NEW DELHI: For the second time this year, the BJP-led NDA government in the Centre has decided to reduce import duty on wheat, a move that is being perceived by many as a part of a series of pro trader-lobby decisions being taken by the Cabinet since the BJP government came to power in May 2014.

Earlier, on September 23 this year, import duty on wheat was slashed from 25 per cent to 10 per cent. This time, however, the duty has been completely scrapped to nil.

The measure comes amidst ongoing protests against the demonetization scheme by the government that is believed to have adversely affected farmers who are supposed to buy seeds and resources for the upcoming kharif season. Opposition parties including the Congress, Bahujan Samaj Party (BSP), Janta Dal (United) (JDU), Telangana Rytha Sangham (TRS) and the Left have unanimously voiced their concerns against the development.

On Friday, the Rajya Sabha faced several adjournments with opposition leaders demanding a roll-back of the “anti-farmer” decision. Taking a dig at the rising nationalist rhetoric from the BJP government, Sitaram Yechury of Communist Party of India( Marxist) went on to call this decision “anti-national.” Ram Vilas Paswan, Food Minister, and a leader of theLokjanshakti Party tried to assuage the House by declaring that the “measure was temporary” and has been implemented to “check inflation.”

Farmer Unions across the country have been protesting against the move which comes after government’s attempt to pass amendments to Land Acquisition Act the previous year that aimed to ease the acquiring of land by corporations. Massive protests in the nation’s capital had led to the with drawl of amendments. Farmer groups have threatened to escalate the protests.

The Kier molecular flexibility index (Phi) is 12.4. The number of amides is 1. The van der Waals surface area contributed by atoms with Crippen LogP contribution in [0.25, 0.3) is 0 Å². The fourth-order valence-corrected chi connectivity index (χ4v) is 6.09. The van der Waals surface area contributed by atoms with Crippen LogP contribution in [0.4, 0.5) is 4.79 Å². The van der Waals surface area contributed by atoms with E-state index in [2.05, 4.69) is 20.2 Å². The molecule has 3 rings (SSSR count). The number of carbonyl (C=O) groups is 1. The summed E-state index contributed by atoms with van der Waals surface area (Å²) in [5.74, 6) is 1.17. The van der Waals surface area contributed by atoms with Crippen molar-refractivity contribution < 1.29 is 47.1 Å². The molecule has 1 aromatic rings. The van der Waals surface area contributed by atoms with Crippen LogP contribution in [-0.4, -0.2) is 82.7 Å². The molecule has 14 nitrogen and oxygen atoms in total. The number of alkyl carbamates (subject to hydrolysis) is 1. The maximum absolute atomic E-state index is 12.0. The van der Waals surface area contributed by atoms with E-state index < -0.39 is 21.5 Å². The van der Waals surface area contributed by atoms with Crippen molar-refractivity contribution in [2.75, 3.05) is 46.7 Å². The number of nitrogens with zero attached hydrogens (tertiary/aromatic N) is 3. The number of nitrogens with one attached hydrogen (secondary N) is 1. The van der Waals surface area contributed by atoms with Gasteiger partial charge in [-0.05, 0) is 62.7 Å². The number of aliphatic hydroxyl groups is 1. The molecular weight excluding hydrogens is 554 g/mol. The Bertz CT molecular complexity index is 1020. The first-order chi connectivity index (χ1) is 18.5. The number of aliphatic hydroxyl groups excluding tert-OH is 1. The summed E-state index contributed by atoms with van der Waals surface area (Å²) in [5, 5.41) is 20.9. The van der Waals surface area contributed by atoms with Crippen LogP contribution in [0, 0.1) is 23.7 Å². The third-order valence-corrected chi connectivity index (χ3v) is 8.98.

The Bharatiya Kisan Sangh (BKS), an outfit of the RSS has declared that they do not support the move but see no reasons for the protest: “Farmers shall not be affected immediately, for it is sowing season now. We shall review the impact during harvesting period, and request the government to raise rates of import accordingly.”

Alliance for Sustainable and Holistic Agriculture (ASHA), an informal network of more than 400 agricultural organisations drawn from 20 states of India, feels otherwise. Usha S, a part of the 12-member steering group of national convenors of the organisation expressed her dissatisfaction with the government’s decision.

“On one hand the government wants the farmers to increase the yield and use technology, but on the other, the import duties have come down to zero. First, it happened with the pulses, then with oilseeds, and now with wheat…it’s a brazen attempt to weaken the livelihood of millions of people of the country. The government has no serious justification for this.”

The minimum support prices (MSPs) have been running low for the last few years, and lesser reach of government’s purchasing centres means that farmers shall have to resort to distress sale, thereby lowering incomes significantly during the rabi season. The Kirti Kisan Union, All India Kisan Union, All India Kisan Sabha and Bharat Krishak Samaj are spearheading the voices dissenting the zero import duty decision.

Dr G V Ramanjaneyulu, Director of Centre for Sustainable Agriculture in Hyderabad and an agricultural scientist,expressed his anguish and heavily criticised the zero duty decision in an interview with The Citizen over the phone: “The data already shows that the sowing have come down, on top of this, such rulings which are pro-MNC and pro-trade lobby is going to be a disaster for poor farmers.” He expressed his certainty that the government is “working for the rich businesses” and that “protections between the states that help the farmers are in peril.”

“It is a frivolous decision by all means. I fail to realise what the government is up to,” he remarked.